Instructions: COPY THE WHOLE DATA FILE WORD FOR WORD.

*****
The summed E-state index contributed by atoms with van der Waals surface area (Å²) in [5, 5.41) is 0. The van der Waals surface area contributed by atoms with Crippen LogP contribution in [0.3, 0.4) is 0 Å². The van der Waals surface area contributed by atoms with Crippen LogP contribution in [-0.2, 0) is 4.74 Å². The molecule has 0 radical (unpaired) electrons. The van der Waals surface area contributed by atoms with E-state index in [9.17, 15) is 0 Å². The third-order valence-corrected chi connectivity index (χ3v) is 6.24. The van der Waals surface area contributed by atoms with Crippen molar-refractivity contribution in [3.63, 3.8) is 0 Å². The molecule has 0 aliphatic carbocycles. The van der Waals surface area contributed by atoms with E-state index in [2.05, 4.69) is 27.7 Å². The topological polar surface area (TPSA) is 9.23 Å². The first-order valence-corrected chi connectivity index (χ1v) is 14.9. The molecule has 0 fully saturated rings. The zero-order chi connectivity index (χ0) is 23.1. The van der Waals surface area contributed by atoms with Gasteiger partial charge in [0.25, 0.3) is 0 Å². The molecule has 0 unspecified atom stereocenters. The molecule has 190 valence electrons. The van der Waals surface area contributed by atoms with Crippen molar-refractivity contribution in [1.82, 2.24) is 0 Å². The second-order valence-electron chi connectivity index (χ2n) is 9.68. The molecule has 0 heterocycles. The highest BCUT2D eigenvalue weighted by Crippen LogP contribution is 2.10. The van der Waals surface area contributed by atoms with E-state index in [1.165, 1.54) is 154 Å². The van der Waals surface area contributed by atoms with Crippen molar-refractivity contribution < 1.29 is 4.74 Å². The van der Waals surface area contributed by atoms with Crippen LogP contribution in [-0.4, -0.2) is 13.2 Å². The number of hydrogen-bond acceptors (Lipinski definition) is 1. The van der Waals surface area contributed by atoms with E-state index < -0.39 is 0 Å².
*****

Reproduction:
The summed E-state index contributed by atoms with van der Waals surface area (Å²) in [5, 5.41) is 0. The van der Waals surface area contributed by atoms with Crippen LogP contribution in [0.3, 0.4) is 0 Å². The van der Waals surface area contributed by atoms with Crippen LogP contribution in [-0.2, 0) is 4.74 Å². The molecule has 0 radical (unpaired) electrons. The van der Waals surface area contributed by atoms with E-state index in [9.17, 15) is 0 Å². The third-order valence-corrected chi connectivity index (χ3v) is 6.24. The van der Waals surface area contributed by atoms with Crippen molar-refractivity contribution in [3.63, 3.8) is 0 Å². The molecule has 0 aliphatic carbocycles. The van der Waals surface area contributed by atoms with E-state index in [2.05, 4.69) is 27.7 Å². The topological polar surface area (TPSA) is 9.23 Å². The first-order valence-corrected chi connectivity index (χ1v) is 14.9. The molecule has 0 fully saturated rings. The zero-order chi connectivity index (χ0) is 23.1. The van der Waals surface area contributed by atoms with Gasteiger partial charge in [0.25, 0.3) is 0 Å². The molecule has 0 unspecified atom stereocenters. The molecule has 190 valence electrons. The van der Waals surface area contributed by atoms with Crippen molar-refractivity contribution in [1.82, 2.24) is 0 Å². The second-order valence-electron chi connectivity index (χ2n) is 9.68. The molecule has 0 heterocycles. The highest BCUT2D eigenvalue weighted by Crippen LogP contribution is 2.10. The van der Waals surface area contributed by atoms with E-state index in [1.165, 1.54) is 154 Å². The van der Waals surface area contributed by atoms with Crippen molar-refractivity contribution < 1.29 is 4.74 Å². The van der Waals surface area contributed by atoms with Crippen LogP contribution in [-0.4, -0.2) is 13.2 Å². The number of hydrogen-bond acceptors (Lipinski definition) is 1. The van der Waals surface area contributed by atoms with E-state index < -0.39 is 0 Å².